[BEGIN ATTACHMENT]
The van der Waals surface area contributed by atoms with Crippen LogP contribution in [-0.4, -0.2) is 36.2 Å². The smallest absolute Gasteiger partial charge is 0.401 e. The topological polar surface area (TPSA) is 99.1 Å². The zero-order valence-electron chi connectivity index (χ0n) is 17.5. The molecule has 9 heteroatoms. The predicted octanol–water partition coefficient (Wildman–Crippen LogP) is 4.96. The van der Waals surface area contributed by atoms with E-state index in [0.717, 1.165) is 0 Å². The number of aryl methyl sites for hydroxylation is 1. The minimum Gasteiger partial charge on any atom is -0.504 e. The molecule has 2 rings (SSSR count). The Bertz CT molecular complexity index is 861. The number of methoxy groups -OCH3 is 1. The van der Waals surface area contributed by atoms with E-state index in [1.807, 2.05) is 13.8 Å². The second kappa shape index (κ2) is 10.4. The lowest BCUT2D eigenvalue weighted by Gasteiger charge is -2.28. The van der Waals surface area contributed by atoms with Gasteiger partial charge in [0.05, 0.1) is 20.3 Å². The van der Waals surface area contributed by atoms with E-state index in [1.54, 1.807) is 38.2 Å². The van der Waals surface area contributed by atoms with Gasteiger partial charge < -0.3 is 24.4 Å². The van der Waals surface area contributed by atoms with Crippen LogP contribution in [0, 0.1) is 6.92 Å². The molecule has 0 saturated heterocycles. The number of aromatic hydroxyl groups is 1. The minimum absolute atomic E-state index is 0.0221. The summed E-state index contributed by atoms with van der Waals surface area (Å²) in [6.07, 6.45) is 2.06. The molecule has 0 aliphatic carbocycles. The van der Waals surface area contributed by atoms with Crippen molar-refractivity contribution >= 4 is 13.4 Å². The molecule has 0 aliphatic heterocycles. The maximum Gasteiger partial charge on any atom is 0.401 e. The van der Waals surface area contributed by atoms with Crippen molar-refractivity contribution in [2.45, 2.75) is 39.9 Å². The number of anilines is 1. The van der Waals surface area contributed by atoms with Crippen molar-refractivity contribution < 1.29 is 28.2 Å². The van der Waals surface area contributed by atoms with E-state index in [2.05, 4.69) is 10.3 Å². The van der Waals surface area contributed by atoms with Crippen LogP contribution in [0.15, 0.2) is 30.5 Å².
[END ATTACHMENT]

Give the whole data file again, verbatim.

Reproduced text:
The van der Waals surface area contributed by atoms with Crippen LogP contribution in [-0.4, -0.2) is 36.2 Å². The smallest absolute Gasteiger partial charge is 0.401 e. The topological polar surface area (TPSA) is 99.1 Å². The zero-order valence-electron chi connectivity index (χ0n) is 17.5. The molecule has 9 heteroatoms. The predicted octanol–water partition coefficient (Wildman–Crippen LogP) is 4.96. The van der Waals surface area contributed by atoms with E-state index in [0.717, 1.165) is 0 Å². The number of aryl methyl sites for hydroxylation is 1. The minimum Gasteiger partial charge on any atom is -0.504 e. The molecule has 2 rings (SSSR count). The Bertz CT molecular complexity index is 861. The number of methoxy groups -OCH3 is 1. The van der Waals surface area contributed by atoms with E-state index in [1.807, 2.05) is 13.8 Å². The second kappa shape index (κ2) is 10.4. The lowest BCUT2D eigenvalue weighted by Gasteiger charge is -2.28. The van der Waals surface area contributed by atoms with Gasteiger partial charge in [0.05, 0.1) is 20.3 Å². The van der Waals surface area contributed by atoms with E-state index in [1.54, 1.807) is 38.2 Å². The van der Waals surface area contributed by atoms with Gasteiger partial charge < -0.3 is 24.4 Å². The van der Waals surface area contributed by atoms with Crippen LogP contribution in [0, 0.1) is 6.92 Å². The molecule has 0 saturated heterocycles. The number of aromatic hydroxyl groups is 1. The minimum absolute atomic E-state index is 0.0221. The summed E-state index contributed by atoms with van der Waals surface area (Å²) in [6.07, 6.45) is 2.06. The molecule has 0 aliphatic carbocycles. The van der Waals surface area contributed by atoms with Crippen molar-refractivity contribution >= 4 is 13.4 Å². The molecule has 0 aliphatic heterocycles. The maximum Gasteiger partial charge on any atom is 0.401 e. The van der Waals surface area contributed by atoms with Crippen molar-refractivity contribution in [2.45, 2.75) is 39.9 Å². The number of anilines is 1. The van der Waals surface area contributed by atoms with Crippen molar-refractivity contribution < 1.29 is 28.2 Å². The van der Waals surface area contributed by atoms with E-state index in [2.05, 4.69) is 10.3 Å². The van der Waals surface area contributed by atoms with Crippen LogP contribution in [0.15, 0.2) is 30.5 Å².